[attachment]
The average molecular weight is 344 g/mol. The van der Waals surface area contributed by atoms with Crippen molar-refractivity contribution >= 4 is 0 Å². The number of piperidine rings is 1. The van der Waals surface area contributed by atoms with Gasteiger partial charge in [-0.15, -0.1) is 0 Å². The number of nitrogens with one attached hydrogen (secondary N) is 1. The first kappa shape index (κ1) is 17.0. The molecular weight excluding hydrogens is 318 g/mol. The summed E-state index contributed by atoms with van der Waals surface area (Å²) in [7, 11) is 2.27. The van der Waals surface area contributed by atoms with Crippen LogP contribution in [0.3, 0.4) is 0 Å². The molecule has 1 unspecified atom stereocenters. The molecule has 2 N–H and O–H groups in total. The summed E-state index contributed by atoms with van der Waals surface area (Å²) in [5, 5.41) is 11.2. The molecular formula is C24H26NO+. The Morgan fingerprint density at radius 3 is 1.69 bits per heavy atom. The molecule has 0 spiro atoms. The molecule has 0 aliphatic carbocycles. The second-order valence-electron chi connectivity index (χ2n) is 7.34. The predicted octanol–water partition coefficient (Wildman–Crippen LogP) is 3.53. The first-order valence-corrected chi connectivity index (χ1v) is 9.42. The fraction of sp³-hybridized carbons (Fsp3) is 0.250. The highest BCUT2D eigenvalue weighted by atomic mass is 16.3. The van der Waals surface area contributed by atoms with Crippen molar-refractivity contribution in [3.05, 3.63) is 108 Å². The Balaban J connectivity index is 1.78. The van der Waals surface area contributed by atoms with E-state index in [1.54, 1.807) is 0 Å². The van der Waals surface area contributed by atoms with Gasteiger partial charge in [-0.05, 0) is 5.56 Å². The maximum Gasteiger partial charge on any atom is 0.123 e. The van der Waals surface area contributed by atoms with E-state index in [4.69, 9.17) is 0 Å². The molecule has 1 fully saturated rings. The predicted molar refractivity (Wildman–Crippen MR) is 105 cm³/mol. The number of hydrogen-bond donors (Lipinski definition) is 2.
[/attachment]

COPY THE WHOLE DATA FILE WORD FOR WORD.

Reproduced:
The average molecular weight is 344 g/mol. The van der Waals surface area contributed by atoms with Crippen molar-refractivity contribution >= 4 is 0 Å². The number of piperidine rings is 1. The van der Waals surface area contributed by atoms with Gasteiger partial charge in [-0.15, -0.1) is 0 Å². The number of nitrogens with one attached hydrogen (secondary N) is 1. The first kappa shape index (κ1) is 17.0. The molecular weight excluding hydrogens is 318 g/mol. The summed E-state index contributed by atoms with van der Waals surface area (Å²) in [7, 11) is 2.27. The van der Waals surface area contributed by atoms with Crippen LogP contribution in [0.3, 0.4) is 0 Å². The molecule has 1 unspecified atom stereocenters. The molecule has 2 N–H and O–H groups in total. The summed E-state index contributed by atoms with van der Waals surface area (Å²) in [5, 5.41) is 11.2. The molecular formula is C24H26NO+. The Morgan fingerprint density at radius 3 is 1.69 bits per heavy atom. The molecule has 0 spiro atoms. The molecule has 0 aliphatic carbocycles. The second-order valence-electron chi connectivity index (χ2n) is 7.34. The predicted octanol–water partition coefficient (Wildman–Crippen LogP) is 3.53. The first-order valence-corrected chi connectivity index (χ1v) is 9.42. The fraction of sp³-hybridized carbons (Fsp3) is 0.250. The highest BCUT2D eigenvalue weighted by atomic mass is 16.3. The van der Waals surface area contributed by atoms with Crippen molar-refractivity contribution in [3.05, 3.63) is 108 Å². The Balaban J connectivity index is 1.78. The van der Waals surface area contributed by atoms with E-state index in [1.54, 1.807) is 0 Å². The van der Waals surface area contributed by atoms with Gasteiger partial charge in [-0.05, 0) is 5.56 Å². The maximum Gasteiger partial charge on any atom is 0.123 e. The van der Waals surface area contributed by atoms with E-state index in [4.69, 9.17) is 0 Å². The molecule has 1 fully saturated rings. The predicted molar refractivity (Wildman–Crippen MR) is 105 cm³/mol. The number of hydrogen-bond donors (Lipinski definition) is 2.